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Development and evaluation of a bilingual nutrition education computer program for Latino children


Interactive computer technology and multi-media have advanced in the past ten years as growing opportunities for nutrition education. Few nutrition education computer programs exist for school-aged children, particularly for Latinos. The overarching purpose of this research was to develop a computer nutrition program for low-income Mexican American children in Colorado. This research project spans all levels of software development -with formative evaluation , product development, and evaluation. Development of the CD-ROM program was driven by several theoretical models and results from the formative evaluation . The formative evaluation included focus groups with children and surveys with classroom teachers and media teachers in order to determine preferences for computer programs, particularly in classroom settings. We also sought to address dietary acculturation in the program. Food frequency questionnaires and acculturation scales were administered to children in largely Hispanic areas of Colorado. Several foods were found to be sensitive to change with increasing acculturation -- such as posole, corn tortillas, fresh corn , mangoes, Mexican cream, and beans - and sensitive to adoption . The final computer program contained a total of six components -- including educational modules, games, songs, and infomercials -- focusing on the Food Guide Pyramid and related topics. Foods included in the program were representative of different levels of acculturation (as determined by the dietary acculturation study) . Online evaluation was used to measure gains in knowledge, attitudes, and behavior intentions, as well as dietary choices. The program was implemented in a total of four schools -- two intervention schools and two matched control schools -- in southern Colorado. The computer nutrition education program proved to be highly effective in improving knowledge about the Food Guide Pyramid. The intervention group's knowledge of the Food Guide Pyramid increased by over 50% and was considered significantly higher than the control group at the p<.01 level. Self-efficacy related to using the Food Guide Pyramid to plan meals and snacks also increased significantly. Our findings demonstrated that games and songs were effective in strengthening knowledge about nutrition and the Food Guide Pyramid, regardless of acculturation level. Online data about dietary patterns confirmed findings from the preliminary dietary acculturation study.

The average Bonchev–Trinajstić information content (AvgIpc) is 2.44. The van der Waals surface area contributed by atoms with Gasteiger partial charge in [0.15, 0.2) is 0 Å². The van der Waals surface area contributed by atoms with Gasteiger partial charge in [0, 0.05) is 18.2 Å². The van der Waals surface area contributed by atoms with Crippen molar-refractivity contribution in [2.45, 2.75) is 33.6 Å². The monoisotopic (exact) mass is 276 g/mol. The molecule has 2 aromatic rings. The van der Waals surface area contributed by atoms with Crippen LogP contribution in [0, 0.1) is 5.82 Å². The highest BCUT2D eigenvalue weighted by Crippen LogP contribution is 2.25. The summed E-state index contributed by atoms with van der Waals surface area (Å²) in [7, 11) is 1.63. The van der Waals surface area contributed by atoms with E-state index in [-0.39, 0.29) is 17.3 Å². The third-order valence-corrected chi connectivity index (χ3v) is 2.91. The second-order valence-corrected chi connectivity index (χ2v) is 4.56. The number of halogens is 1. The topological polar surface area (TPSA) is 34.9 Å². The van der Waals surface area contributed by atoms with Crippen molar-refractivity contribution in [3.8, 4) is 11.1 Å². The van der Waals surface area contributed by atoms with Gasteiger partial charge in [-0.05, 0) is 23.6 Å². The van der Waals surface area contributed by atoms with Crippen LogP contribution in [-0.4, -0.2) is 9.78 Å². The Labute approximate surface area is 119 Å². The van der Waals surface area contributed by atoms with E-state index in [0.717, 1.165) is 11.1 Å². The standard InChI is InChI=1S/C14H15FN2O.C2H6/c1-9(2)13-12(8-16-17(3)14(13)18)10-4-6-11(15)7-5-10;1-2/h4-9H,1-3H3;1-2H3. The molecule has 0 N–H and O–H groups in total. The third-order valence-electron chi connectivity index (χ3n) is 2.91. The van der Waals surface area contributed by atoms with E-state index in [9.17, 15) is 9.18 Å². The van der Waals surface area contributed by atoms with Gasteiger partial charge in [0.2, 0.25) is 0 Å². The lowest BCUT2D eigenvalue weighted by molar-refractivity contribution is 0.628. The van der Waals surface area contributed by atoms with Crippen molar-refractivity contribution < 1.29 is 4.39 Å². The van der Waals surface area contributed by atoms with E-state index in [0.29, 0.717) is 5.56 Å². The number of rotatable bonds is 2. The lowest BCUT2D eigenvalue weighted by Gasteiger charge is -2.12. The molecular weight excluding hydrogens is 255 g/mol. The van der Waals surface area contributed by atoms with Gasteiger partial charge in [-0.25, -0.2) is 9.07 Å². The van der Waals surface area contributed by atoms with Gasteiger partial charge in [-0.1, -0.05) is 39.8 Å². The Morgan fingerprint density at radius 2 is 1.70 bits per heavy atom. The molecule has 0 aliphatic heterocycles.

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Hispanic American children -- Nutrition -- Colorado -- Computer-assisted instruction
Hispanic American children -- Nutrition
Computer-assisted instruction
Hispanic American children
Hispanic American students -- Nutrition -- Colorado -- Computer-assisted instruction
Hispanic American students
Nutrition -- Colorado -- Computer-assisted instruction
Interactive multimedia -- Design
Interactive multimedia


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